Strapped Self-Driving Semi Startup Selling Off Trucks, Trailers, Hopes and Dreams

You can bid on (mostly) everything needed to build your own self-driving semi truck startup.

byRob Stumpf|
Embark Trucks
via Embark
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Embark, the once-promising trucking startup that delivered on being one the first of its kind to send a (mostly) autonomous semi-truck cross-country, has thrown in the towel. After letting go of 70% of its workforce and closing two offices last month, the company was reportedly mulling over whether it would sell its assets, as well as restructure or shut down completely.

Well, it looks like Embark has decided on at least one of those options, as many assets have appeared on an auction house's website in a multipart auction that features trucks, Lidar units, GPUs, tools, and much more.

The first two lots were sold at the end of March and included mostly office-related items such as furniture, appliance, and some tools. The third auction, however, is where a lot of the meat lives.

To support the "ongoing operations of Embark Trucks," the company has tasked the auction house with offloading 25 semi trucks, including 19 Peterbilt 579s, 3 Kenworth T680s, a Volvo C800, an International semi, and a Freightliner CA126SLP.

The full list of trucks going for auction is below:

  • 2023 Peterbilt 579 (14.9-liter Cummins X15 Inline-6)
  • 2023 Peterbilt 579 (14.9-liter Cummins X15 Inline-6)
  • 2023 Peterbilt 579 (14.9-liter Cummins X15 Inline-6)
  • 2023 Peterbilt 579 (14.9-liter Cummins X15 Inline-6)
  • 2023 Peterbilt 579 (14.9-liter Cummins X15 Inline-6)
  • 2022 Peterbilt 579 (14.9-liter Cummins X15 Inline-6)
  • 2022 Peterbilt 579
  • 2022 Peterbilt 579
  • 2020 Peterbilt 579 (12.9-liter PACCAR MX-13/EMY18 Inline-6)
  • 2020 Peterbilt 579 (12.9-liter PACCAR MX-13/EMY18 Inline-6)
  • 2020 Peterbilt 579 (12.9-liter PACCAR MX-13/EMY18 Inline-6)
  • 2020 Peterbilt 579 (12.9-liter PACCAR MX-13/EMY18 Inline-6)
  • 2020 Peterbilt 579 (12.9-liter PACCAR MX-13 Inline-6)
  • 2020 Peterbilt 579 (12.9-liter PACCAR MX-13 Inline-6)
  • 2019 Peterbilt 579 (12.9-liter PACCAR MX-13/EMY17 Inline-6)
  • 2019 Peterbilt 579 (12.9-liter PACCAR MX-13 Inline-6)
  • 2018 Peterbilt 579 (12.9-liter PACCAR MX-13/EMY17 Inline-6)
  • 2017 Peterbilt 579 (12.9-liter PACCAR MX-13/EMY16 Inline-6)
  • Peterbilt 579 (14.9-liter Cummins X15 Inline-6, unknown year)
  • 2023 Kenworth T680 (14.9-liter Cummins X15 Inline-6)
  • 2023 Kenworth T680 (14.9-liter Cummins X15 Inline-6)
  • 2021 Kenworth T680 (14.9-liter Cummins X15 Inline-6)
  • 2022 Volvo C800 (14.9-liter Cummins X15 Inline-6)
  • 2021 International
  • 2019 Freightliner CA126SLP

In addition to the trucks, there are also three 53-foot trailers available for buyers to bid on.

If those trucks weren't interesting, just look at the two remaining auctions. Sure, there are some more boring office-related items included, but things get good when you notice the additional tech hidden inside.

Buyers can bid on multiple Lidar sensor units by Luminar, Velodyne, Hesai, and Ouster. There are also short-range radar units manufactured by Delphi, Continental Engineering, as well as other miscellaneous autonomy-related gear like vehicle gateways, Inertial Measurement Unit and Attitude Heading Reference Systems, and Nvidia graphic cards for processing.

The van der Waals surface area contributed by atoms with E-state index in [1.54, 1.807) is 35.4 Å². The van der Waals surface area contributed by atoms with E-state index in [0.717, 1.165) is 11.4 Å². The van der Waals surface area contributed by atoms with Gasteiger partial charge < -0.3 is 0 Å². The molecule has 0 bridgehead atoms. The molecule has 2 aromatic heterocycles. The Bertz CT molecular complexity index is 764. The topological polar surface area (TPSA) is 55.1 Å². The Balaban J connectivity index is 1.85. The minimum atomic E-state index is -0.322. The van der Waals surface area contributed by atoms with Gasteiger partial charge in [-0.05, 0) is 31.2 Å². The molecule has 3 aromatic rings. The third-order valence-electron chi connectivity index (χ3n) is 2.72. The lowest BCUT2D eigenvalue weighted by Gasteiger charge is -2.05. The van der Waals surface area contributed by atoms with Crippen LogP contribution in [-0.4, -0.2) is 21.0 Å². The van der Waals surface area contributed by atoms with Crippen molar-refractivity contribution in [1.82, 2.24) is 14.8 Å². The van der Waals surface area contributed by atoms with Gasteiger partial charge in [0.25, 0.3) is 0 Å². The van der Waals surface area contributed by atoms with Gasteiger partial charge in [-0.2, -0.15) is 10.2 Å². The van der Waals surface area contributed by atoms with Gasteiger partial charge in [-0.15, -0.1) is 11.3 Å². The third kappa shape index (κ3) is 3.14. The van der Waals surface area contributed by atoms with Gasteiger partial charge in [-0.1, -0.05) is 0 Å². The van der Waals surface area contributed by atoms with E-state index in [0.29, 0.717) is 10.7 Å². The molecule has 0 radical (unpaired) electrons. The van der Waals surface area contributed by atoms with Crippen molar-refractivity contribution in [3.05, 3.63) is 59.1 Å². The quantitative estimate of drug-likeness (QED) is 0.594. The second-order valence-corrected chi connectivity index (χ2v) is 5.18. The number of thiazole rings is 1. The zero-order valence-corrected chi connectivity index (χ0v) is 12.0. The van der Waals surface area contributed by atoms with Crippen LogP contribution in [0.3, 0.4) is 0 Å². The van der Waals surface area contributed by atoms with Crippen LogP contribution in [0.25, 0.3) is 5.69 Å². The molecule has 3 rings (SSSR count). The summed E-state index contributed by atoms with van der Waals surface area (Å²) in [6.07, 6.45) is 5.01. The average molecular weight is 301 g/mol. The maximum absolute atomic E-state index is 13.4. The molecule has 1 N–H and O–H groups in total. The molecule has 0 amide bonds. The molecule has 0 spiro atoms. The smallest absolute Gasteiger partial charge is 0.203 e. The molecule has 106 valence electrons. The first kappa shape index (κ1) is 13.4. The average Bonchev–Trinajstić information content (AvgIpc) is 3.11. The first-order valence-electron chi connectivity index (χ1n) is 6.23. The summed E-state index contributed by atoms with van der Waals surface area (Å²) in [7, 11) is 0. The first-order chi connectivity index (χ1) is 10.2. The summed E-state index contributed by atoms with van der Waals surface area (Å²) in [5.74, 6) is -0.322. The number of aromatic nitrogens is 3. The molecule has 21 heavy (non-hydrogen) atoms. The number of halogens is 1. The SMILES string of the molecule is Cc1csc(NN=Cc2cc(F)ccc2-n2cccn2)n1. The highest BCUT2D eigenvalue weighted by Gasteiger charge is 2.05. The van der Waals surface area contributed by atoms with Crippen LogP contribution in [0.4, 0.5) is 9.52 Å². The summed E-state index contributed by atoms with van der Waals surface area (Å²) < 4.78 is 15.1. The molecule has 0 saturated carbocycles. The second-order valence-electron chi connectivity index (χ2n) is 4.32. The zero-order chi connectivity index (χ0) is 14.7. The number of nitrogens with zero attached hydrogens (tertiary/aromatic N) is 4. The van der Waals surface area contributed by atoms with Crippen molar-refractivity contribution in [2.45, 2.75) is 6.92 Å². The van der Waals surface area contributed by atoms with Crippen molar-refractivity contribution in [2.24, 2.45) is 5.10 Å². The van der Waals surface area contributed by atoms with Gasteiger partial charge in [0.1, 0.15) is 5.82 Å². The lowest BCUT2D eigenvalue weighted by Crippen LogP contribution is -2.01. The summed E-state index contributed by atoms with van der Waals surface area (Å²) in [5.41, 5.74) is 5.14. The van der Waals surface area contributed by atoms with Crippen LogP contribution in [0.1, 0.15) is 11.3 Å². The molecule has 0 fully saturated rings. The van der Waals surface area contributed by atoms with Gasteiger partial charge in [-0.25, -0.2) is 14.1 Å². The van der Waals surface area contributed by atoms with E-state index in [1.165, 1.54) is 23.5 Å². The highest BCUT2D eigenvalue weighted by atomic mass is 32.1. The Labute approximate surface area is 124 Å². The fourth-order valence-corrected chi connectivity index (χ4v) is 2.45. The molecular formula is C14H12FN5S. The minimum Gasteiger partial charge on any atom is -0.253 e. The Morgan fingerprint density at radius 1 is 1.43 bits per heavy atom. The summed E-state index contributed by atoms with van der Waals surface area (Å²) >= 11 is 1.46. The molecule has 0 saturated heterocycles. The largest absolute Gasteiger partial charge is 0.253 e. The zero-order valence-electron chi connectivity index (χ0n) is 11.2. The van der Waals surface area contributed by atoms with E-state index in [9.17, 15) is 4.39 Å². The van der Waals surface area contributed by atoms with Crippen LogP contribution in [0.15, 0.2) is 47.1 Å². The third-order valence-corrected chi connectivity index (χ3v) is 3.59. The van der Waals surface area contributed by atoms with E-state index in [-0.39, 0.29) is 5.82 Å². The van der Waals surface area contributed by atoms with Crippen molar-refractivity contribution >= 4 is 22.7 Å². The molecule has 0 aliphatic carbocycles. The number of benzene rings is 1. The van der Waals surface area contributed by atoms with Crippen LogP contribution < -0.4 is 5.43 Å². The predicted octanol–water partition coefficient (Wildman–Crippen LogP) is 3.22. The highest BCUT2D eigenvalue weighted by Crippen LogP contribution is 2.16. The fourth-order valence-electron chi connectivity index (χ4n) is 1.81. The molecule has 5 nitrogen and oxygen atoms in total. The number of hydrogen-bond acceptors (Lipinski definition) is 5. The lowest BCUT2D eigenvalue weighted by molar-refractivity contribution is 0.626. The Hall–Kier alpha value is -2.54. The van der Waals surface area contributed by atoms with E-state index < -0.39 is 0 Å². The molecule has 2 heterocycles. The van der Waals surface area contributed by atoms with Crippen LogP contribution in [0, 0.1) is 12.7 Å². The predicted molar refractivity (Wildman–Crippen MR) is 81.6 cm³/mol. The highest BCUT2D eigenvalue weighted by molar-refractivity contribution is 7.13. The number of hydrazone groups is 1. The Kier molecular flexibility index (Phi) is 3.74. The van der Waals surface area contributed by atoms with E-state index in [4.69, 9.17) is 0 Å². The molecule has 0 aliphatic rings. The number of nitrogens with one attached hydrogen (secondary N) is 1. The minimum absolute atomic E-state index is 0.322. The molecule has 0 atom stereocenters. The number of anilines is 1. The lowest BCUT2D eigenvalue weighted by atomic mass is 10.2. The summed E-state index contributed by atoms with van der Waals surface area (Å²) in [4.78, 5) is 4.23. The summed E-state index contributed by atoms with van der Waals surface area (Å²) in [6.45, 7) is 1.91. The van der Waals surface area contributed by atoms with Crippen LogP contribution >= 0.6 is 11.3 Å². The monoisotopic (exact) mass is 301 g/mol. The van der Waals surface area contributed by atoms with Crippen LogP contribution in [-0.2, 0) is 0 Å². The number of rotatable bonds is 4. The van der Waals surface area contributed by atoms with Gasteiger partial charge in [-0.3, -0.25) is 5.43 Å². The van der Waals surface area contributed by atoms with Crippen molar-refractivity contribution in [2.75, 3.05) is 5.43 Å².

Basically, with enough money and willpower, there are a lot of core pieces found in the lots that could be used to homebrew your only autonomous trucking outfit. Word of caution, though: it's clearly not that easy given the number of startups trying to achieve the same goal that have gone under so far.

Embark has been around since 2016. In its infancy, it was one of the first to take on automated trucking alongside now-defunct competitors like Anthony Levandowski's Otto and Starsky Robotics. It even launched before Waymo publicly announced the Via business unit. Embark was also a company to benefit from the SPAC merger boom, a quick way for companies to go public to earn cash from investors. Within 16 months, the company went from a $5 billion valuation to effectively "kaput"—for those with money in the market, that means losing 98.7% of its stock's value.

Last month, the company's co-founder and CEO, Alex Rodrigues, emailed employees stating that the company was "unable to identify a path forward for the business in its current form." Rodrigues spoke about the possibility of a company-wide restructuring and exploring if Embark could find a way to keep the lights on.

Ultimately, it would seem that the company is at least looking for an influx of cash to at least fund the next few months of operation, though the future of the company seems to be up in the air still. We have to admit that things don't exactly look promising with the huge sell-off already taking place. And to make matters even more uncertain, emails to Embark regarding the company's status were not immediately returned.

Other operations will continue to build past where Embark stopped. The long-haul trucking industry is notoriously predatory, and it has been running out of drivers needed to fill empty seats for some time—that's why some industry stakeholders believe lowering the age limit for truckers to 18 is a good idea. In the meantime, though, these trucks and their tech could be all that's left of Embark's seven-year run.

Got a tip or question for the author? Contact them directly: rob@thedrive.com

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